What is the best compliment you have ever received on a photo? There was this little session that I did with my son dressed as Daredevil (Netflix version), and I really didn’t plan on it turning into a big thing. I just knew we had some black clothes around the house and I was itching to shoot so we quickly threw together the outfit and went downtown. We had fun and I thought that’d be the end of it, but the pics went viral and even actors from the show retweeted and commented on them! I thought that was pretty cool, haha!
What is your biggest challenge as a photographer? I’d say the same challenges as anyone in any area of creative arts, which would be putting your heart and soul into work that other people will be viewing and judging. That said, there will ALWAYS be people who criticize or “hate” your work no matter how awesome or inspiring it may be…so learning to be proud and continue to push out work regardless of what others may think takes time.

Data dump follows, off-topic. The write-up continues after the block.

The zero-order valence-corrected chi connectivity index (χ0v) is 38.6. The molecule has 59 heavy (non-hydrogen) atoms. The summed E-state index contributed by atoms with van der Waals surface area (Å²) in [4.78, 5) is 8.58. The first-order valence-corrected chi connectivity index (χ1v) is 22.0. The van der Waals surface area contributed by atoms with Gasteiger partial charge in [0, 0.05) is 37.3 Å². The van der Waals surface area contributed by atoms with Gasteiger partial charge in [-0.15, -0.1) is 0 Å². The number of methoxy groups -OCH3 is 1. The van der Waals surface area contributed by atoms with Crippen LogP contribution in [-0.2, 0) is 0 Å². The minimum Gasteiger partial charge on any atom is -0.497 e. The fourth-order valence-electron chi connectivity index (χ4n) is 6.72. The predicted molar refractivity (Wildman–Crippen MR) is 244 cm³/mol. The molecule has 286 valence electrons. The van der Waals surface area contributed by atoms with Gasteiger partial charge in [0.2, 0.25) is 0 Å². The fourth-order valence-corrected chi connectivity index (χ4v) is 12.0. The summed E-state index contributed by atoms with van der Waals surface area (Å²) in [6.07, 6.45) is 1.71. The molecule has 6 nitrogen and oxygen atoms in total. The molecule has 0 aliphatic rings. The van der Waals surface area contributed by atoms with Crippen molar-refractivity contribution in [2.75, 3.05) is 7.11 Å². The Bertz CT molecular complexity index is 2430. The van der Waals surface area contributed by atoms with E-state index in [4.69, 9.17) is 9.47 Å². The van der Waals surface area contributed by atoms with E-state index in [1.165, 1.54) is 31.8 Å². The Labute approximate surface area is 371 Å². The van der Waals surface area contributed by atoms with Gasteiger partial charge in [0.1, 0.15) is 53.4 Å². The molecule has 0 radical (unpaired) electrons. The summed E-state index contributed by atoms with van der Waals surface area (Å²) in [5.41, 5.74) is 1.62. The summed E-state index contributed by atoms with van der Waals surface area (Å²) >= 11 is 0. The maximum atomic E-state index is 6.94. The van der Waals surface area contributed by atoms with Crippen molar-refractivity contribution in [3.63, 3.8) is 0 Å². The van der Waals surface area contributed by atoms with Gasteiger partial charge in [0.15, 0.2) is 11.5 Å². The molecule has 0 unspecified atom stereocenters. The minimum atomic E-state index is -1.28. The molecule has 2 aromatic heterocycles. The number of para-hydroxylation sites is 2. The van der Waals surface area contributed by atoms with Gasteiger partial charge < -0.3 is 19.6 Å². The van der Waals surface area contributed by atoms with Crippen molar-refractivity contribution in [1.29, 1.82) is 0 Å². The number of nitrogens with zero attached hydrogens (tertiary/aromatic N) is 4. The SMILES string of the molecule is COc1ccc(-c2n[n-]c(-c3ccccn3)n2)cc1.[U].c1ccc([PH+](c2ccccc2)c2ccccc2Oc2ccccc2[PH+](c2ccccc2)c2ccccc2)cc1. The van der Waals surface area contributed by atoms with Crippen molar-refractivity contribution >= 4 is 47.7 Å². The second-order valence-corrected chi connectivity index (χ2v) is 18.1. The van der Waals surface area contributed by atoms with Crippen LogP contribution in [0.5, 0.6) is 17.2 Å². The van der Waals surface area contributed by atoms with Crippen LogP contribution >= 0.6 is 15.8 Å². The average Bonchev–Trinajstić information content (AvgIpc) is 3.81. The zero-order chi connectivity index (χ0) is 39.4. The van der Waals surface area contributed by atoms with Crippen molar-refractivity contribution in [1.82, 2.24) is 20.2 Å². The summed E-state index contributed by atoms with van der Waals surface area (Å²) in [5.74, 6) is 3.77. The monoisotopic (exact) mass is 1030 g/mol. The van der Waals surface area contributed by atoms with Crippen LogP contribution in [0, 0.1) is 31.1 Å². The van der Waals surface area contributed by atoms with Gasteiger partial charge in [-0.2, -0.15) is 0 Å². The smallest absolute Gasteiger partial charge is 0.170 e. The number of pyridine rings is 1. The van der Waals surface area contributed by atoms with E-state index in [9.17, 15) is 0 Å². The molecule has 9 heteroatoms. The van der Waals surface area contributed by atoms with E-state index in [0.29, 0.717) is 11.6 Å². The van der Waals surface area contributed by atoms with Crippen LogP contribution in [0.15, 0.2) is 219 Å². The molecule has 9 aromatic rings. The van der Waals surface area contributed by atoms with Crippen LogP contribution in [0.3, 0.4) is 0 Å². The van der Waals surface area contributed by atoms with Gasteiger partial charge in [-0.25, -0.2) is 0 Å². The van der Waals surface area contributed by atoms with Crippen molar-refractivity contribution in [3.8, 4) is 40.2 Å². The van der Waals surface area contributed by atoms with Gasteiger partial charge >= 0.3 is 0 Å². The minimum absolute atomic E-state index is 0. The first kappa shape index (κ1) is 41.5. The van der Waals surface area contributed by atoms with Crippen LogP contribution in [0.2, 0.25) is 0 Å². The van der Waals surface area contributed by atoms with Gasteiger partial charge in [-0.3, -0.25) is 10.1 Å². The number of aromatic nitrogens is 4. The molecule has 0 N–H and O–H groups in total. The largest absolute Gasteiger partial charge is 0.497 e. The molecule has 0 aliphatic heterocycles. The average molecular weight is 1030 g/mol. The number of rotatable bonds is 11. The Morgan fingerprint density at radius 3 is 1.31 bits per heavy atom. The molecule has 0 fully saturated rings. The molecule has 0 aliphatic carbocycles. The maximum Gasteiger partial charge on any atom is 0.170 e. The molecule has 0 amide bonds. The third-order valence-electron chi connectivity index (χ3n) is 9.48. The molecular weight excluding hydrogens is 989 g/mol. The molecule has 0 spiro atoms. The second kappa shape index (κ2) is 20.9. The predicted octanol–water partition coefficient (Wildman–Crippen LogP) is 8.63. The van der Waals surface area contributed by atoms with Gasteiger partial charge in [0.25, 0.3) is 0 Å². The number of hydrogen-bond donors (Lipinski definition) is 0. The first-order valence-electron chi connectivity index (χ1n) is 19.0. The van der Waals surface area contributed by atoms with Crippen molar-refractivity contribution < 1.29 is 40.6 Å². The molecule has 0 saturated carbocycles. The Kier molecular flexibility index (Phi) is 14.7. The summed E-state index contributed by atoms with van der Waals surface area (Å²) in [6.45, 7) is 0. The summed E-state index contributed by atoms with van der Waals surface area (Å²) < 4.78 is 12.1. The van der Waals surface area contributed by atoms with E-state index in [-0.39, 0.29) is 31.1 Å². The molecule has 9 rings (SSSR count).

How do you view cosplay photography differently than your standard photography? I guess the obvious difference would be the costumes, haha. Really, cosplay photography isn’t THAT much different. You’re still telling stories, it’s just that in cosplay photography the subjects are embodying a character or persona that they otherwise wouldn’t be in “standard photography.” Shooting cosplay does feel different than shooting a wedding, for example, but that’s because the stories are different. The same tools are used and same approach (always ready and in the zone) regardless of who/ what you’re shooting.